What Am I Living For?

What Am I Living For? January 20, 2022

This is a story about a man named Robert who lives in San Francisco and owns a thriving technology business.

His company also has a large office in New York. Robert has to regularly travel across the country as he tries to spend equal time in both cities. He doesn’t mind, as he is married to his work. “I will have time for a family sometime later in life,” Robert reasons.

Early one Sunday morning he is boarding a flight to New York where he will spend the week. As he settles into his seat, he notices the passenger seated next to him is a lovely young woman who is also quite friendly. As the plane takes off, they strike up a conversation that lasts the entire five-hour flight.

As it turns out, the woman, Susan, lives in New York and has been in San Francisco visiting her old college roommate. Susan works in fashion and really loves her promising career and life in the big city. Robert is relieved to learn she is single. Could this be a divine encounter? He thinks maybe so.

They have dinner together that week and Robert finds that he is quite taken by Susan. He looks for reasons to travel to Manhattan more frequently just to be with her. He regularly sends her flowers, wines and dines her at the city’s finest restaurants, takes her to the theater, to the symphony, and all of the things she loves to do.

After six months, Robert is madly in love with her and decides it is time to propose marriage. When the special moment unfolds, he gets down on one knee, proposes and is shocked by Susan’s response.

She says, “I do love you Robert and I love all you do for me, but I am not ready for marriage. My career is my focus. I love New York and all my friends here, I am just not ready for marriage.

Not to be deterred, Robert doubles his efforts and continues to pursue Susan. Six months later, he proposes again, and sadly she gives him the same response.

On the flight back to San Francisco Robert tries to figure out what has happened. Where did he go wrong? As he reflects on this, it dawns on him that Susan never really loved him. She wanted all the benefits he provided her, she just didn’t want him. And the reason she didn’t want him is because she had given her heart to her career and her exciting life in New York.

This parable is a picture of how many people approach their relationship with God.

They believe in Him and want to be showered with His blessings. They just don’t want Him, because there are so many worldly things that have captured their hearts.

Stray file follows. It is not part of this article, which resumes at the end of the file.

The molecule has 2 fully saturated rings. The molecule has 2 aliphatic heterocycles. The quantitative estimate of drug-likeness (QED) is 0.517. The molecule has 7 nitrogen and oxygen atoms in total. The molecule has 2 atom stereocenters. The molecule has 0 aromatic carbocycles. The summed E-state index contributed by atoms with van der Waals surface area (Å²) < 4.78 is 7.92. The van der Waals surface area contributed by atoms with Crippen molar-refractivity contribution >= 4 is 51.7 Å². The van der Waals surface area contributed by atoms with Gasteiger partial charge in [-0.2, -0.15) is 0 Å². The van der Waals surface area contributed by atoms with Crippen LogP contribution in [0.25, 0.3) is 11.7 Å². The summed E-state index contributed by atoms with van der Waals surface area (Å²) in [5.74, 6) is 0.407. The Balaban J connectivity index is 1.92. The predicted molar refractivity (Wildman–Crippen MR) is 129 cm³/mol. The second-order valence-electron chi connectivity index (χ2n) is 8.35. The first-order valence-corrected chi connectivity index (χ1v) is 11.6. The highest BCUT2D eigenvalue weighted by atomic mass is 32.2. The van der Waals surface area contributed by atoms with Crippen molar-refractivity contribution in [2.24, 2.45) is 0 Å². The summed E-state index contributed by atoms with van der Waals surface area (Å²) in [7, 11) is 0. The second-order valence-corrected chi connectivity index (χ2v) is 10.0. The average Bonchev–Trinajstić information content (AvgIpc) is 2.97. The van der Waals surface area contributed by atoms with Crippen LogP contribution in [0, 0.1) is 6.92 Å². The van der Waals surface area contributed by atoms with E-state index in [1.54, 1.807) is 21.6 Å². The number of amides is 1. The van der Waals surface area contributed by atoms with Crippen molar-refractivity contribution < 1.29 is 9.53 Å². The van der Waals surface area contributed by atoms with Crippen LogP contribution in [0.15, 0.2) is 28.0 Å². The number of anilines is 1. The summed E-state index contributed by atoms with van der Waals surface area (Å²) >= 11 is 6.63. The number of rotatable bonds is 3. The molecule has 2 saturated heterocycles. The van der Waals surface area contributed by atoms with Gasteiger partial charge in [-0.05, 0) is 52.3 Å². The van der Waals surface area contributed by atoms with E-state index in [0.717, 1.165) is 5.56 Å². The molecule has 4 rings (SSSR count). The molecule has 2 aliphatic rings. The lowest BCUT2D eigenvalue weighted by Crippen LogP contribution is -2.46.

I am reminded of Stephen Covey’s words, where he says we all have a hierarchy of priorities. A hierarchy of wants. He calls it our “personal center.” Deep down it is what a person lives for. There is something in life that we believe will give us a sense of significance and security. Without this main thing, most of us believe we could never be happy.

For this reason, I believe that we should all seriously ask ourselves “What am I living for?” Paul tells us as Christians “that we should no longer live for ourselves, but for Him who died and rose again on our behalf.” We were designed by God to die to self and live for Him. This is the key to finding the abundant life God has for us.

To learn more about the evidence for God that exists, I invite you to read my book Reflections on the Existence of God. The book lays out, in short essays, much of the evidence for the existence of God that is available. We should seek to take the evidence offered and use it to make reasonable conclusions. What you will find is, as the evidence accumulates, it enables us to come to confident conclusions about God. Who He is. And, that He truly is.

About Richard E Simmons III
Richard E. Simmons III is the founding director of The Center for Executive Leadership, a faith-based ministry in Birmingham, Alabama focused on counseling businessmen and professionals. His newest book, an Amazon best-seller, is Reflections on the Existence of God – a series of short essays seeking to answer life’s most enduring question: Does God exist? You can read more about the author here.

Browse Our Archives

Close Ad